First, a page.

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The Indian sub-continent is home to many cuisines which have found their way to other parts of the world. It takes an assortment of spices, herbs, and vegetables to prepare cuisines. One food practice, however, whose origin is traced to India, is vegetarianism. This paper explores the origin, the performance of this practice, the solutions this practice offers to the challenges the Indian culture faces, and how vegetarianism reflects the values of the people.
The Origin of Vegetarianism
Vegetarianism is practiced mostly in the Southern sub-continent of India. Despite this, this practice has permeated into many Indian families across the continent as well as other parts of the world. According to Gandhi (2001, p.64), vegetarianism entails abstinence from meat, fish and certain vegetables. We focus on India where this practice began and is practiced more.
The origin of vegetarianism dates back to the early civilizations of Mahenjodaro and harvapan in 2000 BC in the Indus Valley with the Arya Vedic tradition which was hinged on the belief that everything one eats affects the body and the soul (Arya, 2003, p43). The pushing of the original inhabitants of Mahenjodaro to the Southern parts of India witnessed the advent of Hinduism and with it came the caste system. The caste system, according to Arya (2003, p. 53), stratifies people along with placing social restrictions among people in the Indian sub-continent.
The caste system was, by and large, responsible for the division of people and food habits. Thus, Brahmins, the highest caste consisting of priests, became vegetarians and Kshatriyas, yet another of the caste next to Brahmins consisting of warriors, remained non-vegetarians. The development of Buddhism and Jainism around 600 BC also strengthened this food practice which became widely known as vegetarianism.
Vegetarianism is also rooted in the precincts of “ahimsa” whose founder is Mahatma Gandhi. Gandhi (2001, p.89) Summarizes the term “ahimsa” as abstinence from pain or harm of any living creature, which includes human beings, animals and to some extent plants.
Although there are insignificant variations in the way the practice is observed, one thing remains clear: there is abstinence of meat and fish among adherents of vegetarianism. Fox (1999, p84) observes that, on one hand, there are those vegetarians who strictly eat vegetables alone and on the other hand, there are those who include animal products like eggs and milk in their diets. To the latter group, such vegetarians may avoid meat, poultry or fish in their meal but include dairy products and eggs. Alternatively, they may exclude all animal products except dairy products like milk in their meals. In addition to observing the practice in this manner, the Jainas Hindus prohibit cooking vegetables using garlic or onions. They perceive the inclusion of these ingredients as a way of corrupting the purity of vegetables through the strong smell they emit. To them, food should be pure, natural, and well-balanced.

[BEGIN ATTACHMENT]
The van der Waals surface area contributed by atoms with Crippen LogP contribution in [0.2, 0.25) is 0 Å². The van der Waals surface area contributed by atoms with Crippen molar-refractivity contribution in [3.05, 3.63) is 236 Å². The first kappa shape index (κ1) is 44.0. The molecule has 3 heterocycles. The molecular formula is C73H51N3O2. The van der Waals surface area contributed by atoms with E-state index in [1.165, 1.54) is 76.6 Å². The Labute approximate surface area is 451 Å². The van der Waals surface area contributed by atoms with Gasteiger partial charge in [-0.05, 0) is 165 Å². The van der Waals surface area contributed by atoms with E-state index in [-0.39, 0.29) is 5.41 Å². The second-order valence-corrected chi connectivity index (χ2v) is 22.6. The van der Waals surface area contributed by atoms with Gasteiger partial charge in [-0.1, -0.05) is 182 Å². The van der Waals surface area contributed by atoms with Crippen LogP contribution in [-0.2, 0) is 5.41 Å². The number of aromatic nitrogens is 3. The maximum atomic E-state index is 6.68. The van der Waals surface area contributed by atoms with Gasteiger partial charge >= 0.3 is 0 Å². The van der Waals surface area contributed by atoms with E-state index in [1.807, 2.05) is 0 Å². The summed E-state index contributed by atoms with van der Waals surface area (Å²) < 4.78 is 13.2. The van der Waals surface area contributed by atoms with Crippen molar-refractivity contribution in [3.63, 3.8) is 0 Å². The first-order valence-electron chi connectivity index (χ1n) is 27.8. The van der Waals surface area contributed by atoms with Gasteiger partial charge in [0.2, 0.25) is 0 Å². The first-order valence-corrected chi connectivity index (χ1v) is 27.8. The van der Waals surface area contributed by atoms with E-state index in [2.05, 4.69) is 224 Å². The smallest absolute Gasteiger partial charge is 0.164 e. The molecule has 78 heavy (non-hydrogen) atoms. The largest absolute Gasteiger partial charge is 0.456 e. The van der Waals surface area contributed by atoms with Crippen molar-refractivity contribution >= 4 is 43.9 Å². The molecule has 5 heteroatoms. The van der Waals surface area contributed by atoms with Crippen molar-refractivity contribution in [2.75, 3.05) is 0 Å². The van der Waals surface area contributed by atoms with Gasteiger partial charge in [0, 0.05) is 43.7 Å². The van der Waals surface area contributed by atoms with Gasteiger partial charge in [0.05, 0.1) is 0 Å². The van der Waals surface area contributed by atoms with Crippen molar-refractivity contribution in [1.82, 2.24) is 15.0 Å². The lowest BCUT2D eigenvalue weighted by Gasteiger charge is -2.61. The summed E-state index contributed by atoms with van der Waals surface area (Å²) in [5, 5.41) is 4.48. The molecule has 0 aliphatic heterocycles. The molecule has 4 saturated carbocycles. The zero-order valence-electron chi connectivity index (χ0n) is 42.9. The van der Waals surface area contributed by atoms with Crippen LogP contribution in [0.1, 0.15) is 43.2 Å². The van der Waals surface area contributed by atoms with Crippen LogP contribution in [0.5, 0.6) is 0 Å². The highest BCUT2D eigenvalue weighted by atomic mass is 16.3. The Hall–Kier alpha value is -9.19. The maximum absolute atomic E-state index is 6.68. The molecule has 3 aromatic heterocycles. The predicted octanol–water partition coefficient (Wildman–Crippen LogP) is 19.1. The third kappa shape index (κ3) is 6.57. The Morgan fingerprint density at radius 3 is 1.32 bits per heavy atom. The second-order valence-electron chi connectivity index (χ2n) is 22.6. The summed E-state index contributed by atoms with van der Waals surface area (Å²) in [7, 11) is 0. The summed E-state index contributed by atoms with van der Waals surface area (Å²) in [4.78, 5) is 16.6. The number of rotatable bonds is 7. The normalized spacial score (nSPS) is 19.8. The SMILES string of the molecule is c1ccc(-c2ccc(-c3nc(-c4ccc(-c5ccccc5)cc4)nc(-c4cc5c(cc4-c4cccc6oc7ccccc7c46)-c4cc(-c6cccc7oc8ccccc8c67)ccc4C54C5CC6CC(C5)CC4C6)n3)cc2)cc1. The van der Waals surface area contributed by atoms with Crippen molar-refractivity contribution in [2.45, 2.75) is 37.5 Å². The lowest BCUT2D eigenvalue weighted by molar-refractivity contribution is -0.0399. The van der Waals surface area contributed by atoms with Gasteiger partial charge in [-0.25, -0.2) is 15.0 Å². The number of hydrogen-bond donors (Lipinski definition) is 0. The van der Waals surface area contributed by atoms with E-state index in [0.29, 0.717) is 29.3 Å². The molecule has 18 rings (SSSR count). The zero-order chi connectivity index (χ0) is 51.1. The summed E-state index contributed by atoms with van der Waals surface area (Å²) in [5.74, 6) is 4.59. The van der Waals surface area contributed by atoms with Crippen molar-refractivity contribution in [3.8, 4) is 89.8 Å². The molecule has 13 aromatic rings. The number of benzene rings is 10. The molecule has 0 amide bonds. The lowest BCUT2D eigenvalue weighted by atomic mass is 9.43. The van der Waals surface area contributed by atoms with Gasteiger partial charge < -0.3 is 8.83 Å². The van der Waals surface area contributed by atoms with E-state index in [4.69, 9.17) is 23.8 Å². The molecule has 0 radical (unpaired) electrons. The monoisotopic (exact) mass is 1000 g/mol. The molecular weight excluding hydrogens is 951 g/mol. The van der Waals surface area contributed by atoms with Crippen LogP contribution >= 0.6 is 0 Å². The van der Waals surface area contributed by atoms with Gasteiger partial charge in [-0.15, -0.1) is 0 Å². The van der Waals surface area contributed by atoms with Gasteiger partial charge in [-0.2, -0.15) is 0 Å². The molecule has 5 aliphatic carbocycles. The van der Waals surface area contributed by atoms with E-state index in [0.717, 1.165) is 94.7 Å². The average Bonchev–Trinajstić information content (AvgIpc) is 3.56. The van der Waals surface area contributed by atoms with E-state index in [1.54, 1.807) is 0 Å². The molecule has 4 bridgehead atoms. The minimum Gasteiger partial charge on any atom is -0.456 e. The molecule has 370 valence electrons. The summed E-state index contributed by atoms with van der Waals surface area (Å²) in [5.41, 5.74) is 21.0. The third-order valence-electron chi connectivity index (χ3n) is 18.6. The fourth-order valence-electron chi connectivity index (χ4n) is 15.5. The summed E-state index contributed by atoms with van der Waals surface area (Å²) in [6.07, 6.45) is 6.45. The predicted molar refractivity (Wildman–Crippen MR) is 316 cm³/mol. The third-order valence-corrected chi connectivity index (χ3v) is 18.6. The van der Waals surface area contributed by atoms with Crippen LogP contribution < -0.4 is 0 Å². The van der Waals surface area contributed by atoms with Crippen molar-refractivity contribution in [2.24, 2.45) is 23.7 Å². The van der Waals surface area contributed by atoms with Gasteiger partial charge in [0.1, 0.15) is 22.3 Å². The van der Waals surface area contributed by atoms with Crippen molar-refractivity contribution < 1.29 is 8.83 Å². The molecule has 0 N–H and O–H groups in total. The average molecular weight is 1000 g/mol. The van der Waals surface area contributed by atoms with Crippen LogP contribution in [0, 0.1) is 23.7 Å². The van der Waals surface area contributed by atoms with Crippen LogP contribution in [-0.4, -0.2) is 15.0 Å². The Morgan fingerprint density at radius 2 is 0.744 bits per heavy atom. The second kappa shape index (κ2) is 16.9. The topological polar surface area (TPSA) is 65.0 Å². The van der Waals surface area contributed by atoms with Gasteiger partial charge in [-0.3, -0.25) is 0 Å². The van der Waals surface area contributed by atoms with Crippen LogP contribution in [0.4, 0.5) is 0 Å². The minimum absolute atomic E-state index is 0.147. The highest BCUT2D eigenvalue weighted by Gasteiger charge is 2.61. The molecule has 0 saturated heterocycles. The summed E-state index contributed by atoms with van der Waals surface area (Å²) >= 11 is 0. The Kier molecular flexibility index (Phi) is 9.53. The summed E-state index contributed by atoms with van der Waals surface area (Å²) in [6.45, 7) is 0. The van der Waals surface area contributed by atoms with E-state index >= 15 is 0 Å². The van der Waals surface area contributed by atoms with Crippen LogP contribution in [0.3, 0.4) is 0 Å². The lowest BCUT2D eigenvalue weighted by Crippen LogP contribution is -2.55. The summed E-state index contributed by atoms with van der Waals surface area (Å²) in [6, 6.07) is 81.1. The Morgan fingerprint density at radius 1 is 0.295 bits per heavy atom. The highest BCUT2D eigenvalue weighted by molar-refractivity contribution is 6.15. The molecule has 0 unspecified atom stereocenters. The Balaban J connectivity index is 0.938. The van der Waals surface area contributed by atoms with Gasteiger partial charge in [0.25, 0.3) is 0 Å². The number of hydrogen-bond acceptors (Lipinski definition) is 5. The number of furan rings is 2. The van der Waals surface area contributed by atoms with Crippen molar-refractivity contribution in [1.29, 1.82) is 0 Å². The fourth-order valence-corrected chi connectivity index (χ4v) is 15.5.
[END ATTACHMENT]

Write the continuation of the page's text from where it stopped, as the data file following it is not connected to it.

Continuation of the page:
Solutions of vegetarianism
Advocates of vegetarianism view this practice as a way of combating challenges facing people in a more rational, humane and accommodating way. Violence to fellow humans and animals as well as the degradation of the environment in search of human and animal food can be solved if people embrace vegetarianism positively. To these effects, Fox (1999, p.128) contends “Unnecessary suffering of an animal is morally unacceptable, and eating of animals and animal products cannot be regarded as necessary.” Fox further alludes that the health of people depends on their food practices and exclusive adherence to vegetarianism lowers incidents of cancer, heart diseases, diabetes and hypertension among other diseases. Some of the causes of the aforementioned diseases can be traced to fat residues from regular intakes of meat-containing fats which clog arteries. The alternative suggested is cheap, healthy, and easily available and lets one live as well as others: vegetarianism.
Vegetarians attach great value to the lives of human beings, animals and small insects as espoused in ahimsa precincts. Therefore, any injury to these is forbidden. The Indians culture deplores violence of any kind and killing of animals for food, fun, rituals or anything else is a reflection of violence and should be condemned. Women, associate this killing with masculinity something that makes them adhere to vegetarianism more than men. Followers of ahimsa view, the killing of animals for food by human beings as something that makes them look like animals and some use the term beasts to describe killers of animals.
Part of a vegetarian’s commitment also involves desisting from indiscriminate plucking of plants for the very vegetables they subscribe to. Gandhi (2001, p. 29) reminds vegetarians to be aware that animals that depend on plants for their food may die if they are deprived of them. On the contrary, Fox (1999, p. 143) throws in a word of caution to meat-based agriculture which devastates the environment by the virtue of animals consuming more proteins than they produce.
Generally, vegetarianism attaches great value to the lives of all forms of living things. Avoidance of pain, as well as violence to living things, is the guiding principle to vegetarians. Vegetarianism thus makes culture find its expression in the diversity of vegetables available in the vicinity.
- Arya, K., V. (2003) The Book of Vedas: Timeless wisdom from Indian Tradition. Beverly : Fair winds Press.
- Fox, M., A. (1999). Deep Vegetarianism. Philadelphia: Temple University Press.
- Gandhi, M., K. (2001). Non-violent, Resistance. New York: Dover publications.